Not only can exercise help with the motor symptoms of Parkinson's disease, but a new pilot study that I recently completed showed that patient participation in exercise — in earlier stages of the disease — can improve depression in patients. The study, at The Ohio State University Wexner Medical Center, also found that long-term group exercise programs are feasible for people with Parkinson's disease.
It is not clear how exercise improves depression, however one theory is that it may reduce in?ammation in the central nervous system, and thus promote resilience in neurons.
Parkinson's disease is a progressive neurodegenerative disorder that affects more than one million Americans. Each year, about 60,000 Americans are newly diagnosed with Parkinson's disease. Symptoms of Parkinson's disease worsen over time, despite the best intervention with medication and/or surgery. Therefore, any approach that can maximize function and improve quality of life is important.
In this pilot study, my colleagues and I randomly assigned thirty-one patients with Parkinson's disease to an "early start group" or a "delayed start group" for a rigorous, formal, group exercise program that met for one hour, three days a week. The exercise program was led by a personal trainer.
The early start group exercised for a total of 48 weeks, while the delayed start group exercised only the last 24 weeks of the study. The first 12 weeks of the study included exercises for cardiovascular and core strength, joint integrity and a formal weight-training plan. This continued during the second cycle of 12 weeks, but in weeks 15-24, weight intensity increased. The cycles were identical for each group.
During cardiovascular training, trainers encouraged each participant to achieve 75 percent to 85 percent of their maximum heart rate for a one-minute interval during a one-hour exercise period three times each week. A registered nurse was in attendance during each exercise session to ensure participant safety.
What our research team discovered is that the patients were not only committed to this long-term group exercise program, but they enjoyed exercising. The results also showed that earlier participation in a group exercise program significantly improved symptoms of depression, and this is important because depression in Parkinson's disease can be more debilitating than motor symptoms. More than 50 percent of patients with Parkinson's disease suffer from depression, which is why it is important to help patients find new ways to cope and improve their symptoms.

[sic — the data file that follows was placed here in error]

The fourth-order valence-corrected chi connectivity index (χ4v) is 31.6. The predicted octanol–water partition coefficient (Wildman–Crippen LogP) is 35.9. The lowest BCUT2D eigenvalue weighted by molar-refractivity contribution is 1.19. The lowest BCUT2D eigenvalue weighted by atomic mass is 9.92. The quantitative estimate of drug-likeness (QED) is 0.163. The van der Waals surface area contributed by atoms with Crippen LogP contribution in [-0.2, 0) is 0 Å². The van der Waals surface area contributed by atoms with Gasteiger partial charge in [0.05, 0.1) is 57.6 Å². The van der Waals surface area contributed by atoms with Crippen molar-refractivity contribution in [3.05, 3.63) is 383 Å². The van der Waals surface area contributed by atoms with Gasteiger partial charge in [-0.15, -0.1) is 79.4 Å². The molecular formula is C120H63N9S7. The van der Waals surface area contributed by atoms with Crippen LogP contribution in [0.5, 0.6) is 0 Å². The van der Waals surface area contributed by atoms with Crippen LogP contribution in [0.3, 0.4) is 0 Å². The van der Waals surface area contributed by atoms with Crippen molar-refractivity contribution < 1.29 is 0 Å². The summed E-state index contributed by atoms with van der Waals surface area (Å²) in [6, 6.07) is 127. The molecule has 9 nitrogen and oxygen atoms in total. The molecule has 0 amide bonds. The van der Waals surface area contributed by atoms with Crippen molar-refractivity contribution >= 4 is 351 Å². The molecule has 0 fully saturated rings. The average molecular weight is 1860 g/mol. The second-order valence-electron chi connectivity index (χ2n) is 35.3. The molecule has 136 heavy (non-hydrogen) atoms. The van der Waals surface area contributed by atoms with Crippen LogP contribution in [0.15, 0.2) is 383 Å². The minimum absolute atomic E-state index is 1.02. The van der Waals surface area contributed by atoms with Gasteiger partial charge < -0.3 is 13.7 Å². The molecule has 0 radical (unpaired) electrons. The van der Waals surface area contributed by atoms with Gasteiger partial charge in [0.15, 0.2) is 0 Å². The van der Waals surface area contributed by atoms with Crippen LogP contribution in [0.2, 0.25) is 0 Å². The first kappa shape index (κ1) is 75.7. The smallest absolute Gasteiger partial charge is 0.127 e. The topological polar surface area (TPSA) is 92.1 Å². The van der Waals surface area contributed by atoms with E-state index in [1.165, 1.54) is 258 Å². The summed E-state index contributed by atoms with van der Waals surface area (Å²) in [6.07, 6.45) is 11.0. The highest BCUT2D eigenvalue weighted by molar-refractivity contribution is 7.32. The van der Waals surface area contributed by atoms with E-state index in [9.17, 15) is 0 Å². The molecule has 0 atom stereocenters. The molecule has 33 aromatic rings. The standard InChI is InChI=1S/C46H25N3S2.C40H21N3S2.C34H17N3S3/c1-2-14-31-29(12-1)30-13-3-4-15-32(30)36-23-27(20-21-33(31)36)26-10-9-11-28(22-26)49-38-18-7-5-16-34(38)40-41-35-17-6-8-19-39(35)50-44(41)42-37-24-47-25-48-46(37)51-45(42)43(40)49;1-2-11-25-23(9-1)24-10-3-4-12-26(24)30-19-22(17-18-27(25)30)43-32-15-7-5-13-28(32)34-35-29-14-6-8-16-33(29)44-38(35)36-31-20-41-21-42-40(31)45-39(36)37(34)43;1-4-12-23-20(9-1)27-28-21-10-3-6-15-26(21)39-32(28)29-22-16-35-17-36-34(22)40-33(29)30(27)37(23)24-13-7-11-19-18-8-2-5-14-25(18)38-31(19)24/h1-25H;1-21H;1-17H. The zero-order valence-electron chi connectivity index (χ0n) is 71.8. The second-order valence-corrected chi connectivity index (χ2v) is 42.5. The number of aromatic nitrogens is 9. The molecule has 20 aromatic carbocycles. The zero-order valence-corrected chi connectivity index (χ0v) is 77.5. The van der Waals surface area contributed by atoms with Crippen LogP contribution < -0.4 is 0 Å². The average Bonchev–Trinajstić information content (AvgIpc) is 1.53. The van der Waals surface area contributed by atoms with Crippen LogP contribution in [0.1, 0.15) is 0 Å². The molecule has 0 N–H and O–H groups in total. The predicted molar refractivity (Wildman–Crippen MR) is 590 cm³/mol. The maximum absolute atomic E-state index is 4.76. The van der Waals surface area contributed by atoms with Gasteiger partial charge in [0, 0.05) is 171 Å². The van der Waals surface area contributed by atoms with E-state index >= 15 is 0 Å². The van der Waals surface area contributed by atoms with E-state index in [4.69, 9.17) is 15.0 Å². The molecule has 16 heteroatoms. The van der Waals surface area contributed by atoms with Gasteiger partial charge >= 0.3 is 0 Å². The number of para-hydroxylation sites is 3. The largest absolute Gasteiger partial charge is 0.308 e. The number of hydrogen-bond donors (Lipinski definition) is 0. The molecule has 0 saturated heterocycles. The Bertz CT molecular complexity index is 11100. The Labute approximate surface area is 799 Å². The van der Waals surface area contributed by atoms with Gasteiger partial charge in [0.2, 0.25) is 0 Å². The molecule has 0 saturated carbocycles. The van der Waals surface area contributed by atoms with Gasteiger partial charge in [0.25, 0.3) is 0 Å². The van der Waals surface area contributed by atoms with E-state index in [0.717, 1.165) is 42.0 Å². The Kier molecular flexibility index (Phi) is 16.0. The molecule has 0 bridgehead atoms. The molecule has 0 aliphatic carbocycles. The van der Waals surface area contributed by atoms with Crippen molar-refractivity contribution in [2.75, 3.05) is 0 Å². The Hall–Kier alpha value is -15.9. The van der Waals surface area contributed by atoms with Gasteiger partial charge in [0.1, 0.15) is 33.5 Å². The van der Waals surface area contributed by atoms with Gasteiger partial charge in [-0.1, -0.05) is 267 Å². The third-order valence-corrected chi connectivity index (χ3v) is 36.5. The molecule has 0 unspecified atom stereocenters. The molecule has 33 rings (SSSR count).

One of the things we had also hoped to show with this study was that exercise could slow the progression of Parkinson's disease, but the study did not provide strong evidence of any "neuroprotective" effect on motor function, possibly because of the small sample size.
I encourage all Parkinson's patients to exercise. Do what you like to do, whether it's walking or swimming or weight lifting — any routine that improves your physical fitness is good for your disease. As long as you keep your body moving on a regular basis, you will move better and feel better.
Note: If you would like to read more about the study, the findings are published online in the journal Parkinsonism and Related Disorders.
The views expressed are those of the author and do not necessarily reflect the views of the publisher. This version of the article was originally published on LiveScience.
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